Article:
Some people go into landlording assuming that it's an easy job. If you have an apartment and a tenant, then all you need to do is collect rent each month and in a short time you'll be raking in the cash. The truth is, just about anyone can go into landlording, but to be a success you have to make an investment, and that doesn't mean just money.
You have to be willing to invest in yourself. You should go into landlording with an open mind and a willingness to learn everything you can about the business — before you start and long after you have experience.
As you're just starting off, you'll want to read The Everything® Landlording Book and then devote many more hours to educating yourself by learning from other landlords and through seminars, workshops, and other books. It's best to start your education immediately, before you renovate your home into an owner-occupied dwelling or purchase your first duplex.
You'll also want to find out about federal, state, and local landlord-tenant legislation, as well as local building codes and zoning laws. State and local regulations and the forms that you'll use as a landlord can vary in each community and you don't want to inadvertently include language in your lease or advertisements that can lead to legal hassles.
To avoid trouble, you'll want to develop a thorough understanding of Fair Housing laws. Not all of them apply to small landlords in owner-occupied dwellings, but you'll need to know what the laws are when it comes to advertising your unit, talking to people who apply to rent the apartment, and your tenants. That way you'll be able to recognize what you have to do to help prevent liability lawsuits.
You'll want to have a good understanding of landlord-tenant insurance issues and what you can do to reduce the risk of getting a problem tenant. And you'll want to know ahead of time what your options are for getting rid of one.
It will also help if you look at landlording as a business — one that will take an investment of your personal time. Knowing how to keep records and books that will satisfy Uncle Sam at tax time is just one facet. The other is to know how you can increase your long-term “profit” by using all the tax advantages available to landlords. These include your ability to deduct legitimate business expenses from your personal income, the tax advantages of depreciation on your dwelling and the improvements you make to your property, and the equity you'll build up, as well as the increased valuation you'll realize if you ever decide to sell your home.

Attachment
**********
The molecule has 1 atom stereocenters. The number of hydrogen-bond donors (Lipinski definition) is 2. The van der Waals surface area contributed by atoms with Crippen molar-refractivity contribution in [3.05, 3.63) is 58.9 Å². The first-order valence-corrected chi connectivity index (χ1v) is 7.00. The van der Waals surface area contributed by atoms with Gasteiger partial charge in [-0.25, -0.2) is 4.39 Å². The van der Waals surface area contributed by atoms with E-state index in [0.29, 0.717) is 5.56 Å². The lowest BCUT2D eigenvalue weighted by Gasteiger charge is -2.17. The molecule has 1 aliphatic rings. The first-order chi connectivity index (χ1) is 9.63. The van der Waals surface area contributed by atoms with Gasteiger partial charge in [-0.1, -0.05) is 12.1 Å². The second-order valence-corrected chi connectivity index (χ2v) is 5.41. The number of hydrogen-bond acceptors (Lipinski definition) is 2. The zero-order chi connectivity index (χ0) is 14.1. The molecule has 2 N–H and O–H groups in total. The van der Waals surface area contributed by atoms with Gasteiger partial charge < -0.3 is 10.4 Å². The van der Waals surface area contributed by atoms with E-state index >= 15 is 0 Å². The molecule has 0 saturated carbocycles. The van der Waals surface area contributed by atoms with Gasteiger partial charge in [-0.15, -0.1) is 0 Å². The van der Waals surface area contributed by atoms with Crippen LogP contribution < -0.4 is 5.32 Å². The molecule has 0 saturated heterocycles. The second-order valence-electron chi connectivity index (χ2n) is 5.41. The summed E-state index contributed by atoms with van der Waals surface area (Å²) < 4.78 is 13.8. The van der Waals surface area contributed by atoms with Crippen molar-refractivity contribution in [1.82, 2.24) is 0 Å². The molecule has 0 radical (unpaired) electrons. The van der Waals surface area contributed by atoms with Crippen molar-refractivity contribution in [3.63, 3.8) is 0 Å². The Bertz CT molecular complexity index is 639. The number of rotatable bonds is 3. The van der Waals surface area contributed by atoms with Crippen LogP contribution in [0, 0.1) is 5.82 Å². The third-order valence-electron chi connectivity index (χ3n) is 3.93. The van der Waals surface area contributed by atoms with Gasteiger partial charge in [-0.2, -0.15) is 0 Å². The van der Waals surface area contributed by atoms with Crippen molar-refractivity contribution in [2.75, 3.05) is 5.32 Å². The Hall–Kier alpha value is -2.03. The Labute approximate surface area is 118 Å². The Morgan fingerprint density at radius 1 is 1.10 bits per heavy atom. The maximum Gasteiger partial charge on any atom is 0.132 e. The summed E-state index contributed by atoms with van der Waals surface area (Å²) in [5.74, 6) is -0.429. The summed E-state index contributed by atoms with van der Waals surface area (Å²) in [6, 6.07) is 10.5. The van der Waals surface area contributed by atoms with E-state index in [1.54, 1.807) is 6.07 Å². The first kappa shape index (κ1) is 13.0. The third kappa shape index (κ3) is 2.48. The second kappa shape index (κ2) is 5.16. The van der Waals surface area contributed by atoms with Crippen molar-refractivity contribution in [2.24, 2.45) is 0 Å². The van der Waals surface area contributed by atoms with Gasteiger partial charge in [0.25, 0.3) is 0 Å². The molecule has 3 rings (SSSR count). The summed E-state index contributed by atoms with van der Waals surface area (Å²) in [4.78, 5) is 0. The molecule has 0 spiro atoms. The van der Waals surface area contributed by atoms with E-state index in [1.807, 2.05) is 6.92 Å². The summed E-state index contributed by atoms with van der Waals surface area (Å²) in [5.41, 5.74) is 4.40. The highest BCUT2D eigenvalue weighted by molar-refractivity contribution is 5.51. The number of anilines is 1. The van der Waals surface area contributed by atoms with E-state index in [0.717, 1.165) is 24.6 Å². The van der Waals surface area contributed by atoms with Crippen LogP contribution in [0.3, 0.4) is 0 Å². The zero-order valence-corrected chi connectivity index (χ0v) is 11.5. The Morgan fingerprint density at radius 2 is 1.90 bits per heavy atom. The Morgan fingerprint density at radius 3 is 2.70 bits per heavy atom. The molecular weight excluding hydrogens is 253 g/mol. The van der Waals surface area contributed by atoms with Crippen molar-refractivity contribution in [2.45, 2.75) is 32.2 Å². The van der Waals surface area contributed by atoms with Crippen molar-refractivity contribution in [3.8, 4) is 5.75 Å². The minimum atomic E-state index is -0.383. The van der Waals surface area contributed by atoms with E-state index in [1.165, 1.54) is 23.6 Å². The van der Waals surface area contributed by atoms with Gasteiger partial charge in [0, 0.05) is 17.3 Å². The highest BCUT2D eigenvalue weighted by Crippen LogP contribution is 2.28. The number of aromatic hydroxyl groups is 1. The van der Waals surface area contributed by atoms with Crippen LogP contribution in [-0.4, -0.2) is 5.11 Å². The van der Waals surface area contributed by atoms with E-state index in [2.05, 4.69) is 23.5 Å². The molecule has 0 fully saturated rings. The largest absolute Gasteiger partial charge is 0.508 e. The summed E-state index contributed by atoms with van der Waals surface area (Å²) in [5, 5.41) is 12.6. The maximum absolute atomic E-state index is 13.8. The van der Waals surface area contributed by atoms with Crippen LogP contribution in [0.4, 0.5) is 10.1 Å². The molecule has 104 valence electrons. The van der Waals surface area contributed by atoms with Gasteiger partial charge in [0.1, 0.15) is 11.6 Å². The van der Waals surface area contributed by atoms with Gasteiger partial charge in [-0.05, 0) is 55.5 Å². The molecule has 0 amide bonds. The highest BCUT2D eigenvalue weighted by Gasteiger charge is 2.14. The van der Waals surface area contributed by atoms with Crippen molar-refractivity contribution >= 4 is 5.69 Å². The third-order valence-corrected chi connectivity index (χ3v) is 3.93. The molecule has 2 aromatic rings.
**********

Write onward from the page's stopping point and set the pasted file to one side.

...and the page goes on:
The Everything® Landlording Book will give you suggestions about how to adapt your home into an owner-occupied dwelling or buy a rental property. One chapter is devoted to finding a mortgage in a tight-credit market, and ways to finance renovations without taking out a home-improvement loan or borrowing on your equity. You'll get tips about fixing up your property and learn about the laws, codes, and permits that pertain to rental property.
You'll find two chapters dealing with insurance and liability issues. The fact is that landlords have to be aware that they are prime targets for liability claims and it behooves them to know what steps they can take to eliminate the risk.
You'll get tips on marketing your space, showing your property, finding the right tenants, providing a “perfect” home, and making money off your property.
You'll get the nuts and bolts of rental applications, rental agreements, leases, tenant checklists, collecting and increasing rent, and record-keeping. You'll find out what you should do about maintenance and repairs, simple tasks you can undertake that can save you money, and how you can improve your tenant's safety.
Appendix A lists web and telephone resources for landlords and consumers, and Appendix B contains samples of some of the forms from various states that landlords use in their business. You can use them as guidelines, but be sure to get forms that comply with landlord-tenant regulations in your state.
The Everything® Landlording Book will give you a good foundation upon which you can build your new career. It provides an overview of the business from the time you first think about going into landlording or renovating your home to the first time you may have to evict a tenant. It's meant to lead you to the other building blocks that will help you launch a challenging, rewarding “career.”